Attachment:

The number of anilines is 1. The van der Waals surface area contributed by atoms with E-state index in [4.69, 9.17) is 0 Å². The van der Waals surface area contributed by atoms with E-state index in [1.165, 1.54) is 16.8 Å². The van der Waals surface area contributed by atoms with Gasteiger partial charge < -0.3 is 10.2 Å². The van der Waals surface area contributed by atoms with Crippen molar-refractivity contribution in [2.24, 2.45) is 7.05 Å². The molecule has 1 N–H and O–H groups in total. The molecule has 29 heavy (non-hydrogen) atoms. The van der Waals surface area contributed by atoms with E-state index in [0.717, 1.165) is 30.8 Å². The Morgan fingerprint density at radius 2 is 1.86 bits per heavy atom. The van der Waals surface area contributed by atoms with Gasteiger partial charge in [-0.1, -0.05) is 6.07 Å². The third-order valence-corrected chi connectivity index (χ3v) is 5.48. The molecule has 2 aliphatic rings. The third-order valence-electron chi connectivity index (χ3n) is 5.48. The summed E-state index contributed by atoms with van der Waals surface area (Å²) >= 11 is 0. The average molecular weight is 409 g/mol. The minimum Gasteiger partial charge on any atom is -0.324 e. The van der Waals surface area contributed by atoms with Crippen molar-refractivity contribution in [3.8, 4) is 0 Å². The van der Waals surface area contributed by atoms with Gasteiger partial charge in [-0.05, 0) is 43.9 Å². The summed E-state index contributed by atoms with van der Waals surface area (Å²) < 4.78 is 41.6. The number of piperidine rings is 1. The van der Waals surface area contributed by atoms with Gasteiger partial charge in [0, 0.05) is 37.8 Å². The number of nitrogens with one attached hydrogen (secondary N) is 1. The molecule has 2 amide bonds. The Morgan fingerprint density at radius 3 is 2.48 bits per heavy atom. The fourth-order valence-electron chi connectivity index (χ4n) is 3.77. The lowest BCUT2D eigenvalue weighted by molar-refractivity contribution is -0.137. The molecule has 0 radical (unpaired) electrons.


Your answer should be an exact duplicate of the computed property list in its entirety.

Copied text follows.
The number of anilines is 1. The van der Waals surface area contributed by atoms with E-state index in [4.69, 9.17) is 0 Å². The van der Waals surface area contributed by atoms with E-state index in [1.165, 1.54) is 16.8 Å². The van der Waals surface area contributed by atoms with Gasteiger partial charge < -0.3 is 10.2 Å². The van der Waals surface area contributed by atoms with Crippen molar-refractivity contribution in [2.24, 2.45) is 7.05 Å². The molecule has 1 N–H and O–H groups in total. The molecule has 29 heavy (non-hydrogen) atoms. The van der Waals surface area contributed by atoms with E-state index in [0.717, 1.165) is 30.8 Å². The Morgan fingerprint density at radius 2 is 1.86 bits per heavy atom. The van der Waals surface area contributed by atoms with Gasteiger partial charge in [-0.1, -0.05) is 6.07 Å². The third-order valence-corrected chi connectivity index (χ3v) is 5.48. The molecule has 2 aliphatic rings. The third-order valence-electron chi connectivity index (χ3n) is 5.48. The summed E-state index contributed by atoms with van der Waals surface area (Å²) >= 11 is 0. The average molecular weight is 409 g/mol. The minimum Gasteiger partial charge on any atom is -0.324 e. The van der Waals surface area contributed by atoms with Crippen molar-refractivity contribution in [3.8, 4) is 0 Å². The van der Waals surface area contributed by atoms with Gasteiger partial charge in [-0.05, 0) is 43.9 Å². The summed E-state index contributed by atoms with van der Waals surface area (Å²) < 4.78 is 41.6. The number of piperidine rings is 1. The van der Waals surface area contributed by atoms with Gasteiger partial charge in [0, 0.05) is 37.8 Å². The number of nitrogens with one attached hydrogen (secondary N) is 1. The molecule has 2 amide bonds. The Morgan fingerprint density at radius 3 is 2.48 bits per heavy atom. The fourth-order valence-electron chi connectivity index (χ4n) is 3.77. The lowest BCUT2D eigenvalue weighted by molar-refractivity contribution is -0.137. The molecule has 0 radical (unpaired) electrons.